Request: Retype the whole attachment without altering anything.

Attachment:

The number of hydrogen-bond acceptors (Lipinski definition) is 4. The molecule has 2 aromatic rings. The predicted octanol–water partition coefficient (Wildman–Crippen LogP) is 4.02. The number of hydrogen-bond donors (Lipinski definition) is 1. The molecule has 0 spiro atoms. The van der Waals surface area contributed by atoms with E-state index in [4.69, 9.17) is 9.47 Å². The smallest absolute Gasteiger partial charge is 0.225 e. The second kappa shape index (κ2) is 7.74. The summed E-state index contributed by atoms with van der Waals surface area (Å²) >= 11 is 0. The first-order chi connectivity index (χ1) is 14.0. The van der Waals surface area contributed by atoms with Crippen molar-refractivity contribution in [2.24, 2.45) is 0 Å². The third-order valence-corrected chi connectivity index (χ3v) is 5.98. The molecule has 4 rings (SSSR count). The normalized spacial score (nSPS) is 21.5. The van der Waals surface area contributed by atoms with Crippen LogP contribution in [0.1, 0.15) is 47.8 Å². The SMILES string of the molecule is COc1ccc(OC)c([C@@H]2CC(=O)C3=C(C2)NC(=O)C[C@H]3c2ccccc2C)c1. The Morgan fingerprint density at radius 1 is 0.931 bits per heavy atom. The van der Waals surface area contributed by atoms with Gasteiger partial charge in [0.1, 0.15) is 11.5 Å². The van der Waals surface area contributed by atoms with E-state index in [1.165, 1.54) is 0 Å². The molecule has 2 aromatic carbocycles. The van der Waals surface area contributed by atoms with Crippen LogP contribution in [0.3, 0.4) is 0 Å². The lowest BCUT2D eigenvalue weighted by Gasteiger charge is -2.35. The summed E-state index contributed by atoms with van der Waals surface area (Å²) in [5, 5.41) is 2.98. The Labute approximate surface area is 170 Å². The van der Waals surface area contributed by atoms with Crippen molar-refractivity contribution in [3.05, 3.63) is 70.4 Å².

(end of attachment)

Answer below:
The number of hydrogen-bond acceptors (Lipinski definition) is 4. The molecule has 2 aromatic rings. The predicted octanol–water partition coefficient (Wildman–Crippen LogP) is 4.02. The number of hydrogen-bond donors (Lipinski definition) is 1. The molecule has 0 spiro atoms. The van der Waals surface area contributed by atoms with E-state index in [4.69, 9.17) is 9.47 Å². The smallest absolute Gasteiger partial charge is 0.225 e. The second kappa shape index (κ2) is 7.74. The summed E-state index contributed by atoms with van der Waals surface area (Å²) >= 11 is 0. The first-order chi connectivity index (χ1) is 14.0. The van der Waals surface area contributed by atoms with Crippen molar-refractivity contribution in [2.24, 2.45) is 0 Å². The third-order valence-corrected chi connectivity index (χ3v) is 5.98. The molecule has 4 rings (SSSR count). The normalized spacial score (nSPS) is 21.5. The van der Waals surface area contributed by atoms with Crippen LogP contribution in [0.1, 0.15) is 47.8 Å². The SMILES string of the molecule is COc1ccc(OC)c([C@@H]2CC(=O)C3=C(C2)NC(=O)C[C@H]3c2ccccc2C)c1. The Morgan fingerprint density at radius 1 is 0.931 bits per heavy atom. The van der Waals surface area contributed by atoms with Gasteiger partial charge in [0.1, 0.15) is 11.5 Å². The van der Waals surface area contributed by atoms with E-state index in [1.165, 1.54) is 0 Å². The molecule has 2 aromatic carbocycles. The van der Waals surface area contributed by atoms with Crippen LogP contribution in [0.3, 0.4) is 0 Å². The lowest BCUT2D eigenvalue weighted by Gasteiger charge is -2.35. The summed E-state index contributed by atoms with van der Waals surface area (Å²) in [5, 5.41) is 2.98. The Labute approximate surface area is 170 Å². The van der Waals surface area contributed by atoms with Crippen molar-refractivity contribution in [3.05, 3.63) is 70.4 Å².